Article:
Now there’s a new map tracking criminal charges that are laid under new laws that governments, including the city of Toronto, are passing to enforce physical distancing rules. Breaking the laws can result in six-figure fines and prison time, although police officials have said charges will be laid as a last resort.
The map, Policing The Pandemic, was created by Alex McClelland, a postdoctoral fellow at the University of Ottawa’s criminology department, and Alex Luscombe, a doctoral student in the University of Toronto’s criminology department.
McClelland recently argued that increased police measures have the potential to harm marginalized populations in an op-ed for NOW. “Unlike effective HIV prevention approaches that emphasize community behavioural changes, policing discourages testing and drives people away from seeking health care,” he wrote.
He tells NOW the new map is another way to visually understand the pandemic.
“We are concerned about the ways in which increased police power and authoritarianism will add to the crisis, and tracking responses this way helps us to understand what is going on around the country, who is being targeted, what kinds of laws are being used, and what kinds of justifications are being used by police,” he said.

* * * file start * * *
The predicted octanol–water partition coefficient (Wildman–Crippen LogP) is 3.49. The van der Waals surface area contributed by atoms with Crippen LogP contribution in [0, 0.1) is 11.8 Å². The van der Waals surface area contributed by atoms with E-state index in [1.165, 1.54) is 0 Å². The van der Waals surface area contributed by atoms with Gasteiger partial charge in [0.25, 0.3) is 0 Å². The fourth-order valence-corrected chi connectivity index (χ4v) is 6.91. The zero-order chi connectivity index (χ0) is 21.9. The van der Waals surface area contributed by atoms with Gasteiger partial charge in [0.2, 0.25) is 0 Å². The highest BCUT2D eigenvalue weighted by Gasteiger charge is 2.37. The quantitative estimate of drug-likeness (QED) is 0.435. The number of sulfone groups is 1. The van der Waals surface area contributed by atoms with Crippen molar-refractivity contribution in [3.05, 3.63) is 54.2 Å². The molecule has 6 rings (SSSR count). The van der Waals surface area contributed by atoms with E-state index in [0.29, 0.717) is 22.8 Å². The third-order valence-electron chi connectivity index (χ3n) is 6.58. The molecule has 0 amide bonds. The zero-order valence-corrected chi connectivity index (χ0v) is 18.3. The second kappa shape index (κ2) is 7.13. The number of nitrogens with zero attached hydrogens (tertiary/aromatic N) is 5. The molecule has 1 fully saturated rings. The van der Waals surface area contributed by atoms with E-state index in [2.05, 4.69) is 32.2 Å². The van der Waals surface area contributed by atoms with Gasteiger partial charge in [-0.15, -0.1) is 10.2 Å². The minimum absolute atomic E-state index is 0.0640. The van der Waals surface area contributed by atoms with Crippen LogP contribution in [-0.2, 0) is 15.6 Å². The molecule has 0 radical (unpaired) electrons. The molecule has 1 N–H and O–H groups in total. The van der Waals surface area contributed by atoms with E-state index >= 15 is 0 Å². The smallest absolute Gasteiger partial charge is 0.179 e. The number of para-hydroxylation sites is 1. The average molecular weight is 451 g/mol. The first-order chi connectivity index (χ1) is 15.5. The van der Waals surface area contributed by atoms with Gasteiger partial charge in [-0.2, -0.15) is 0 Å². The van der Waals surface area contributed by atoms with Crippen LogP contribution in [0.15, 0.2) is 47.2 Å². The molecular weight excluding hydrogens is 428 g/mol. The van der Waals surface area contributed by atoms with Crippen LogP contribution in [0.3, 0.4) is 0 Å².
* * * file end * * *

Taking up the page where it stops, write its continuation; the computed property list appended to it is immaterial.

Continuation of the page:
The map compiles data gleaned from media reports and articles, as well as police communications including social media accounts, and notes whether the charge is related to criminal, emergency or public health laws.
As of press time, the McClelland and Luscombe have 30 incidents across Canada.
Over the weekend, Toronto Public Health officials and police initiated a “blitz” to enforce the city’s new physical distancing bylaw. On Sunday, the city said enforcement staff spoke with 780 people “to educate them on public health recommendations and closures” and cautioned an additional 373 people.
Police issued nine tickets while Municipal Licensing and Standards officers gave out one ticket related to park amenities and five to non-essential businesses that were operating in violation of provincial orders.